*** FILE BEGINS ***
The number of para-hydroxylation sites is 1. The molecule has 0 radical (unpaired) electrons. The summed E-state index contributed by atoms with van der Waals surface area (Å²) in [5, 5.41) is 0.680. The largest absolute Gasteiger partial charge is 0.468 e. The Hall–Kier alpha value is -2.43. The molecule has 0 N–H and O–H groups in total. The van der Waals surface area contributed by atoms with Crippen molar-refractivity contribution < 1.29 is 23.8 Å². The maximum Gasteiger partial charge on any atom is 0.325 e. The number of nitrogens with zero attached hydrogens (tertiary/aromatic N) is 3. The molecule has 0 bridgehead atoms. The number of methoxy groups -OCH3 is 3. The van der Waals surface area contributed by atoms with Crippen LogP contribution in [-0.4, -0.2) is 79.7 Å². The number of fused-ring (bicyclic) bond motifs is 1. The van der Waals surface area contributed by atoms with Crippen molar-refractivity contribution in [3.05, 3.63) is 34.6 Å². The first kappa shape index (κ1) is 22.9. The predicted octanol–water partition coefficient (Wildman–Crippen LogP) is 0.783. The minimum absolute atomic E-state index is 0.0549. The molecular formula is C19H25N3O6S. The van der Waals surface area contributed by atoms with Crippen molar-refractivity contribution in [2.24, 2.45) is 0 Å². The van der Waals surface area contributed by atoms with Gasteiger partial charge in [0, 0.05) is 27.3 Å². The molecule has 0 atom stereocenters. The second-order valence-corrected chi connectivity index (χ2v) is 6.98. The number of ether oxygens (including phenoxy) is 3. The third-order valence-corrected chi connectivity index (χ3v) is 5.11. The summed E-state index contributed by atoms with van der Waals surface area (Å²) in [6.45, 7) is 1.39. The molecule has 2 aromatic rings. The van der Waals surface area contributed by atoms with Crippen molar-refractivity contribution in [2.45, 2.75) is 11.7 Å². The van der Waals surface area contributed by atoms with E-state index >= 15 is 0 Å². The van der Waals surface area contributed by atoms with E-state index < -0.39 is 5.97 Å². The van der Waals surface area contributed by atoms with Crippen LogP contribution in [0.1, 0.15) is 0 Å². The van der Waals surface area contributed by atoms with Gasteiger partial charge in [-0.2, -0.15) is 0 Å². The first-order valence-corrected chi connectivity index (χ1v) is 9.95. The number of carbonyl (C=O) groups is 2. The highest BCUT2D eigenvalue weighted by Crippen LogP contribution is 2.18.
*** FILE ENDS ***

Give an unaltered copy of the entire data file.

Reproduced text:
The number of para-hydroxylation sites is 1. The molecule has 0 radical (unpaired) electrons. The summed E-state index contributed by atoms with van der Waals surface area (Å²) in [5, 5.41) is 0.680. The largest absolute Gasteiger partial charge is 0.468 e. The Hall–Kier alpha value is -2.43. The molecule has 0 N–H and O–H groups in total. The van der Waals surface area contributed by atoms with Crippen molar-refractivity contribution < 1.29 is 23.8 Å². The maximum Gasteiger partial charge on any atom is 0.325 e. The number of nitrogens with zero attached hydrogens (tertiary/aromatic N) is 3. The molecule has 0 bridgehead atoms. The number of methoxy groups -OCH3 is 3. The van der Waals surface area contributed by atoms with Crippen LogP contribution in [-0.4, -0.2) is 79.7 Å². The number of fused-ring (bicyclic) bond motifs is 1. The van der Waals surface area contributed by atoms with Crippen molar-refractivity contribution in [3.05, 3.63) is 34.6 Å². The first kappa shape index (κ1) is 22.9. The predicted octanol–water partition coefficient (Wildman–Crippen LogP) is 0.783. The minimum absolute atomic E-state index is 0.0549. The molecular formula is C19H25N3O6S. The van der Waals surface area contributed by atoms with Crippen molar-refractivity contribution in [2.24, 2.45) is 0 Å². The van der Waals surface area contributed by atoms with Gasteiger partial charge in [0, 0.05) is 27.3 Å². The molecule has 0 atom stereocenters. The second-order valence-corrected chi connectivity index (χ2v) is 6.98. The number of ether oxygens (including phenoxy) is 3. The third-order valence-corrected chi connectivity index (χ3v) is 5.11. The summed E-state index contributed by atoms with van der Waals surface area (Å²) in [6.45, 7) is 1.39. The molecule has 2 aromatic rings. The van der Waals surface area contributed by atoms with Crippen molar-refractivity contribution in [2.45, 2.75) is 11.7 Å². The van der Waals surface area contributed by atoms with E-state index >= 15 is 0 Å². The van der Waals surface area contributed by atoms with E-state index < -0.39 is 5.97 Å². The van der Waals surface area contributed by atoms with Crippen LogP contribution in [0.1, 0.15) is 0 Å². The van der Waals surface area contributed by atoms with Gasteiger partial charge in [-0.2, -0.15) is 0 Å². The first-order valence-corrected chi connectivity index (χ1v) is 9.95. The number of carbonyl (C=O) groups is 2. The highest BCUT2D eigenvalue weighted by Crippen LogP contribution is 2.18.